As many companies are considering purchasing cyber insurance, they often wonder: “Will my insurer be there when I have a data breach?” Cyber insurers have generally been good in paying claims. But the recent lawsuit featured in this Orrick Client Alert demonstrates that as the landscape evolves, insurers may refuse to cover breach costs by arguing that insureds failed to meet “minimum requirements” for cybersecurity. Tending to cybersecurity policies and procedures before breaches occur is more important than ever. READ MORE
Russell represents clients in company-critical antitrust and unfair competition matters, particularly in the technology sector. He has extensive experience litigating some of the most challenging and topical issues, including multi-sided platform pricing and strategy; software interoperability and the duty to disclose interface information; duty to deal claims; the IP-antitrust interface; and employee non-compete and other mobility-restricting arrangements. He has represented clients in direct and indirect purchaser antitrust class actions, unfair competition cases and competitor suits in state and federal court, as well as in arbitration and international forums.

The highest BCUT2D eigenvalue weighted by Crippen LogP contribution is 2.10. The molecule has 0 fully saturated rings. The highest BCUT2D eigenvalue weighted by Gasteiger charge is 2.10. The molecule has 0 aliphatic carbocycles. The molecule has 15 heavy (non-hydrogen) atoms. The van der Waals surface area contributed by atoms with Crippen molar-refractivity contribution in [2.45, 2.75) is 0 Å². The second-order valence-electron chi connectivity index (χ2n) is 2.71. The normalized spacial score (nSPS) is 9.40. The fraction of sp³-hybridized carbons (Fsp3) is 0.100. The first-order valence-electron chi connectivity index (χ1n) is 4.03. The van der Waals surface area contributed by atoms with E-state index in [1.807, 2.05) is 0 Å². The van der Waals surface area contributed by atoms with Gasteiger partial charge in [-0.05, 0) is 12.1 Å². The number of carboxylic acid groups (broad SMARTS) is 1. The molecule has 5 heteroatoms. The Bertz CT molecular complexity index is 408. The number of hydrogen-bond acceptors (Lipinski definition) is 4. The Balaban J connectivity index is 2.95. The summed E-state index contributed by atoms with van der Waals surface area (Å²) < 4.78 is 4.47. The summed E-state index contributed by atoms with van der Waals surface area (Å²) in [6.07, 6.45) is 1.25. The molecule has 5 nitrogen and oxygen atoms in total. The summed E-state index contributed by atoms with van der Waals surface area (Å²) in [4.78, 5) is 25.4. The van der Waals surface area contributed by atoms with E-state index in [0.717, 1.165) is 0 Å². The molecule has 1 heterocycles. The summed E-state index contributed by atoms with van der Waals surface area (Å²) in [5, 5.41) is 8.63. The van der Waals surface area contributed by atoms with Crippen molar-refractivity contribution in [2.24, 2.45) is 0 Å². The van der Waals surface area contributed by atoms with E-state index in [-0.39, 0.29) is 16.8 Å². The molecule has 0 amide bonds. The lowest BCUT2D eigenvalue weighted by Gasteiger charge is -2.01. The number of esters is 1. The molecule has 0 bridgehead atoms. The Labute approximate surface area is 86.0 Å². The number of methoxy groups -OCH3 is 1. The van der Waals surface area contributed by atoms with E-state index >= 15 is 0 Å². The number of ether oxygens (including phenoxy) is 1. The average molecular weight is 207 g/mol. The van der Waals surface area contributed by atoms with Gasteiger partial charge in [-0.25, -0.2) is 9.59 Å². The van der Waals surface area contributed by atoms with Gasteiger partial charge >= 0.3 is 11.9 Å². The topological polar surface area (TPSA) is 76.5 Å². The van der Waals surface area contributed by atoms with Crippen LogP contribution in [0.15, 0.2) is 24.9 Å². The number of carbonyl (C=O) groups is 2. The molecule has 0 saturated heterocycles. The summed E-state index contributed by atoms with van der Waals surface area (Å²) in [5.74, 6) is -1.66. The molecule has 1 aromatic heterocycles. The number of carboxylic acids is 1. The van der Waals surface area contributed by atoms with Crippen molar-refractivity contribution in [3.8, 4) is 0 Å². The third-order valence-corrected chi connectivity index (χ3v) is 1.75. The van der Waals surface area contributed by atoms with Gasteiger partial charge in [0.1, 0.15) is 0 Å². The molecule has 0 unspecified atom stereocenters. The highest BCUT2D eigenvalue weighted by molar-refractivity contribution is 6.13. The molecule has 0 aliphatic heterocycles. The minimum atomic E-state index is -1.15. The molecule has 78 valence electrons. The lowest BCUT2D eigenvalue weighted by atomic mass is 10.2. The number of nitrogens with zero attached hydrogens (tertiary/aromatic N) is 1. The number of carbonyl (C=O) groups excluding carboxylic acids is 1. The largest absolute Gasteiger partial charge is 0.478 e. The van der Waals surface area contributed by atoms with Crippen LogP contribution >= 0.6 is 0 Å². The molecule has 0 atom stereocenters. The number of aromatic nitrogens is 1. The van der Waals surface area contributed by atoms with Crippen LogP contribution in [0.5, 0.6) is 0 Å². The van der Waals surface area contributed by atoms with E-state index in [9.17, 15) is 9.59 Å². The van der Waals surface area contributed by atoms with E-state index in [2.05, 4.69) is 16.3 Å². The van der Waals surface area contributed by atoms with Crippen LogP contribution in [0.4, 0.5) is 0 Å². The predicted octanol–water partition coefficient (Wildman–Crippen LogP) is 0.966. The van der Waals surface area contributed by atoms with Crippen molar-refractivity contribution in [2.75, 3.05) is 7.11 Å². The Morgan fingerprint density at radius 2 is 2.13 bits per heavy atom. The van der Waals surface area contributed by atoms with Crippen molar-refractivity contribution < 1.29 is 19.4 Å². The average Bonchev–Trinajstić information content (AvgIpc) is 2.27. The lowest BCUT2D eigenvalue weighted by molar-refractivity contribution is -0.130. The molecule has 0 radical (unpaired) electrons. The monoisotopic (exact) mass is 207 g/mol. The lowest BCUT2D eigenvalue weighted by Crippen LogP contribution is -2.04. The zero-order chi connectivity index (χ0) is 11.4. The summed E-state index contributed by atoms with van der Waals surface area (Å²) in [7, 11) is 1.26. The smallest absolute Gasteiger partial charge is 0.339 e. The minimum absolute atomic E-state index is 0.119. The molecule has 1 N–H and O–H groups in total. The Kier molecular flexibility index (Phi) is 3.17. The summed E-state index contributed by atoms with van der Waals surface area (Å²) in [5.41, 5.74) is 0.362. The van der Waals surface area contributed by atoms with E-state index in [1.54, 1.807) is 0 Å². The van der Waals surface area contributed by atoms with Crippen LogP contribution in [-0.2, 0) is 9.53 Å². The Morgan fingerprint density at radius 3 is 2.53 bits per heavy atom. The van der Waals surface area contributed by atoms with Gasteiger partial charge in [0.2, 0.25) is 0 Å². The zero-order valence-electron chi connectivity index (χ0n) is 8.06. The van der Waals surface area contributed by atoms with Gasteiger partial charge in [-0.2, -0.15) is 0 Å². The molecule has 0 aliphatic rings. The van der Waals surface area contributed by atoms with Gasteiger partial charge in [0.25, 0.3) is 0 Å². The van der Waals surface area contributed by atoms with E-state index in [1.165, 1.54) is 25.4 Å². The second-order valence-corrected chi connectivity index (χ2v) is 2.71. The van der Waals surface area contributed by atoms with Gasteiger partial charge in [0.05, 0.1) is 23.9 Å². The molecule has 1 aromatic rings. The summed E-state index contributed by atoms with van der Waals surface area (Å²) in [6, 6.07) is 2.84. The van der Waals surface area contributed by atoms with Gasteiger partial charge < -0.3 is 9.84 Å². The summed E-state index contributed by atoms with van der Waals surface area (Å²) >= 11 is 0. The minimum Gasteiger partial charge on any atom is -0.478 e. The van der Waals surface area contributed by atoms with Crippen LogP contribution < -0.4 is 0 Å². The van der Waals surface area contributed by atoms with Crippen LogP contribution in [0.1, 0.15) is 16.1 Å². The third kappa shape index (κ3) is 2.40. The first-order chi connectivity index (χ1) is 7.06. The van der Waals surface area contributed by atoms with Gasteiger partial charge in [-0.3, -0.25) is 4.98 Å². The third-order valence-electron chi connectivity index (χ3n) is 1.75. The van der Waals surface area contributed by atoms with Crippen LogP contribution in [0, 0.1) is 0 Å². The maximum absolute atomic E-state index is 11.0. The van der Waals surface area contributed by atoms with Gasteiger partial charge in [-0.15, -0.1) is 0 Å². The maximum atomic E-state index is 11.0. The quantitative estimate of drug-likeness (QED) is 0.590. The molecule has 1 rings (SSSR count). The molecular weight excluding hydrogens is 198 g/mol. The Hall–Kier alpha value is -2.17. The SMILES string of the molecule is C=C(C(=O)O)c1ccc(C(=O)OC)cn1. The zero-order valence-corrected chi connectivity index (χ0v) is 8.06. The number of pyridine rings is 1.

Russell also represents clients in other complex business disputes, including venture capital investor disputes, insurance recovery for financial, property and other losses, and other commercial matters in federal and state court, and in arbitration proceedings.
Russell also works with clients on data-breach response efforts, including utilizing cyber insurance as part of a coordinated, comprehensive strategy for managing and recovering from data breaches.
Russell is committed to pro bono legal work and community service. He was counsel in the successful Alien Tort Statute case against one of the assassins of Archbishop Oscar Romero, who was murdered in El Salvador in 1980. He is currently representing a parent and child separated at the Southern border, has represented former Guantanamo detainees pursuing damages for torture and unlawful detention, and was amicus counsel for a group of Canadian and international human rights organizations and scholars in the U.S. Supreme Court in Arar v. Ashcroft.